“Second look” to feel things in virtual reality

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‘Feeling’ things in a virtual world… It’s a fantasy that’s been around for a long time, and it’s already fueled quite a bit of research. This time, a team of researchers from Hong Kong has developed a real “second skin” that can allow a high-quality personal touch experience in the world of virtual reality.

Improving the virtual experience with the sense of touch has become a hot topic, but today’s tactile devices usually remain bulky and tangled in wired systems. explains the City University of Hong Kong, V.I Press release detailing the project. Developed by a team of dedicated researchers, the new device aims to overcome these inconveniences. Called a WeTac, it looks like a “patch” to be applied directly to the skin, to reduce the sensation of bulkiness. The idea is to have a “second skin” that transmits sensations directly into the user’s body, by means of a weak electrical current. The team’s work has been published in Nature’s machine intelligence.

Obviously, this technology could find use in virtual reality video games, but not only. Researchers are also considering applications in remote social activities, training modules, or even automated remote control. ” Haptic feedback has great potential, along with auditory and visual feedback, in VR. Therefore, we tried to make the touch interface thinner, softer, more compact and wireless, so that it can be used freely in the hand, like a second skin. says Yu Xinge, an associate professor in the Department of Biomedical Engineering (BME) at CityU, who led the research, about the project.

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The skin-embedded wireless electric touch system consists of two parts: a soft controller (right), attached to the forearm, and a hand patch (left). © Yu Xinge et al./City University of Hong Kong

The wireless device consists of two parts. A flexible and small controller is attached to the forearm. The hydrogel-based patch, lined with electrodes, constitutes the second major component. This acts as a haptic interface and is applied to the skin: the hand, for the time being. The driver unit weighs just over 19g and measures 5cm x 5cm, with a thickness of 2mm. The patch has a thickness of 1 mm and is very flexible to be able to follow the movements of the hand.

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personal touch

The peculiarity of this technology is also that it seeks to personalize the touch according to the user. ” Electrical stimulation is a good way to provide effective virtual touch to users Yu Xing explains. ” However, since individuals have different sensitivities, the same strength of feedback may be felt differently in the hands of different users. In other words, no one wants to feel like they are being electrocuted to feel something.” So we need to customize feedback settings accordingly to provide a universal tool for all users and eliminate another major bottleneck of current haptic technology. So defines the world.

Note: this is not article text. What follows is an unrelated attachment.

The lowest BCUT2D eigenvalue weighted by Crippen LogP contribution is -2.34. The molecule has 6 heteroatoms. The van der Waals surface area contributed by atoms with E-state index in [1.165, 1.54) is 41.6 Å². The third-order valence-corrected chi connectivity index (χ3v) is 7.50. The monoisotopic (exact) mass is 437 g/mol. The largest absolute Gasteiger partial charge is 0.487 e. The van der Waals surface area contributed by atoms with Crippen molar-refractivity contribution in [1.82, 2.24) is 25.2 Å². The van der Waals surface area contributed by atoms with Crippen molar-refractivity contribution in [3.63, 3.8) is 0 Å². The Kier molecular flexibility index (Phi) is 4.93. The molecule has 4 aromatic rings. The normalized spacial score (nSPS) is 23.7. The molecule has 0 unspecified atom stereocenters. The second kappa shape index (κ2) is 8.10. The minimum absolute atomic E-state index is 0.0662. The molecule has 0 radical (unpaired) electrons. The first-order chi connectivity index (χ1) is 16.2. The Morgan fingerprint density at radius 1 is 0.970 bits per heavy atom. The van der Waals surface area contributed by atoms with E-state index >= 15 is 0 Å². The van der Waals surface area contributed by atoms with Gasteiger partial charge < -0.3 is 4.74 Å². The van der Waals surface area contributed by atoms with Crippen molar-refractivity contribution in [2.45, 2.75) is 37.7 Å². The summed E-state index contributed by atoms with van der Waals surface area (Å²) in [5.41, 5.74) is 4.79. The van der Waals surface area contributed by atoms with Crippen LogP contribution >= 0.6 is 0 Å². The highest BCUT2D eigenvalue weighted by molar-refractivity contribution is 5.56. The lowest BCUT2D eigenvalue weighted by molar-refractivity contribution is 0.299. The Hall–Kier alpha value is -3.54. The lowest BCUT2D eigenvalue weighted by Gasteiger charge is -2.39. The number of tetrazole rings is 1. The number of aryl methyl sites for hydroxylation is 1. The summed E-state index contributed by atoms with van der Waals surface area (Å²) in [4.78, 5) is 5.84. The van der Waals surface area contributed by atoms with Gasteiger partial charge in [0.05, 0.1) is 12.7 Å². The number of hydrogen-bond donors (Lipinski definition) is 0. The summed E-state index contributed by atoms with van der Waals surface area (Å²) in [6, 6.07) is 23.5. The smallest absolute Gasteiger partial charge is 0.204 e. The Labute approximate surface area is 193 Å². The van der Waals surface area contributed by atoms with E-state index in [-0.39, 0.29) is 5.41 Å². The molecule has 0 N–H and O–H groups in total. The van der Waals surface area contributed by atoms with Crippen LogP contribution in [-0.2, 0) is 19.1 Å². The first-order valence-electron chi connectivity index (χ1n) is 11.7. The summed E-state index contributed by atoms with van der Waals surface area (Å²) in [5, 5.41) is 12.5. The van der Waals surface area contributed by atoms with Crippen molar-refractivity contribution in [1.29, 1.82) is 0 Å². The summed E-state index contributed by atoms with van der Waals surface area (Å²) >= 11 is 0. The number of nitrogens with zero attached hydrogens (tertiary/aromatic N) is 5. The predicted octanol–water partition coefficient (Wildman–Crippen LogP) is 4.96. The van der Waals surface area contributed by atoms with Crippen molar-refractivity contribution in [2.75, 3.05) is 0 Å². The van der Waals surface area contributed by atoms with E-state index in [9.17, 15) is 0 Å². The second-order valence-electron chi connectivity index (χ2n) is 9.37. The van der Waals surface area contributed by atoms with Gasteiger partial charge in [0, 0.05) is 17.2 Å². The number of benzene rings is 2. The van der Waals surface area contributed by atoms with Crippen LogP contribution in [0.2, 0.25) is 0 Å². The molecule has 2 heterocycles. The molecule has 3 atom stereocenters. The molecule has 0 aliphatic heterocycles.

Second skin feels virtual reality things
In an augmented reality scenario, the virtual mouse jumps forward and lands briefly on each point of the hand. This hand patch, with hydrogel-based electrodes, features 32 touch electrode stimulation pixels on the palm side, making it easy to set threshold currents for different users. © Yu Xinge et al. / The City University of Hong Kong

According to the researchers, the device’s flexibility makes it easy to set “threshold currents” for users. In other words, it is possible to adjust the patch to obtain a range of intensity of sensation to which it corresponds. This will help avoid causing pain or having an outcome that is too weak to feel. For added sensitivity, the researchers distributed 32 “stimulation pixels”. The distance between the two electrodes is only 13 mm, which makes it possible to distinguish the sensations even on a palm scale.

and to worry, The device has several built-in safety measures to protect users from electric shock, and the temperature of the device is kept in a relatively low range of 27-35.5°C to avoid causing thermal discomfort during continuous operation. ”, The press release. It has been tested in various hypothetical scenarios, prompting users to grab the ball or touch the cactus. Of course, long development is still necessary, but Yu Xing emphasizes that it is A powerful tool for providing virtual touch and inspiration for development Metaversehuman-machine interface (HMI) and other fields “.

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source : Nature’s machine intelligence

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